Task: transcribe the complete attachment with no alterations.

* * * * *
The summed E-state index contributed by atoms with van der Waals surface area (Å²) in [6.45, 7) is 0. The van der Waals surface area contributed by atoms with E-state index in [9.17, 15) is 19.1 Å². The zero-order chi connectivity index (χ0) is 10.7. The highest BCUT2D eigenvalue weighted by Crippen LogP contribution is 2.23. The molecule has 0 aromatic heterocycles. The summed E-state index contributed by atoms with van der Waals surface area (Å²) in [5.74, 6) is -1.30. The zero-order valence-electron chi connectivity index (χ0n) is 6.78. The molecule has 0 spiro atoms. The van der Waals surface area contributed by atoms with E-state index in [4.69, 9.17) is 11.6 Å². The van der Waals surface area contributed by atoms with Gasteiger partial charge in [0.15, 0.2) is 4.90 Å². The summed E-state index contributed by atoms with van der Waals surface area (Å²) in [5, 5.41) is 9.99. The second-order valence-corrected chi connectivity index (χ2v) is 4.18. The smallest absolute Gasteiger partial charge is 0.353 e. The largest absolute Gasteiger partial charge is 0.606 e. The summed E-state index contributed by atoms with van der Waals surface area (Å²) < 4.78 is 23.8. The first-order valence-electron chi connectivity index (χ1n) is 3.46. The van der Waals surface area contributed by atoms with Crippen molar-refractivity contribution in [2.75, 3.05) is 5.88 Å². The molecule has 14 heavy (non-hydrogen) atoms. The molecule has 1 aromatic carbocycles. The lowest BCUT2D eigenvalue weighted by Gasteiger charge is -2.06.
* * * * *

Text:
The summed E-state index contributed by atoms with van der Waals surface area (Å²) in [6.45, 7) is 0. The van der Waals surface area contributed by atoms with E-state index in [9.17, 15) is 19.1 Å². The zero-order chi connectivity index (χ0) is 10.7. The highest BCUT2D eigenvalue weighted by Crippen LogP contribution is 2.23. The molecule has 0 aromatic heterocycles. The summed E-state index contributed by atoms with van der Waals surface area (Å²) in [5.74, 6) is -1.30. The zero-order valence-electron chi connectivity index (χ0n) is 6.78. The molecule has 0 spiro atoms. The van der Waals surface area contributed by atoms with E-state index in [4.69, 9.17) is 11.6 Å². The van der Waals surface area contributed by atoms with Gasteiger partial charge in [0.15, 0.2) is 4.90 Å². The summed E-state index contributed by atoms with van der Waals surface area (Å²) in [5, 5.41) is 9.99. The second-order valence-corrected chi connectivity index (χ2v) is 4.18. The smallest absolute Gasteiger partial charge is 0.353 e. The largest absolute Gasteiger partial charge is 0.606 e. The summed E-state index contributed by atoms with van der Waals surface area (Å²) < 4.78 is 23.8. The first-order valence-electron chi connectivity index (χ1n) is 3.46. The van der Waals surface area contributed by atoms with Crippen molar-refractivity contribution in [2.75, 3.05) is 5.88 Å². The molecule has 14 heavy (non-hydrogen) atoms. The molecule has 1 aromatic carbocycles. The lowest BCUT2D eigenvalue weighted by Gasteiger charge is -2.06.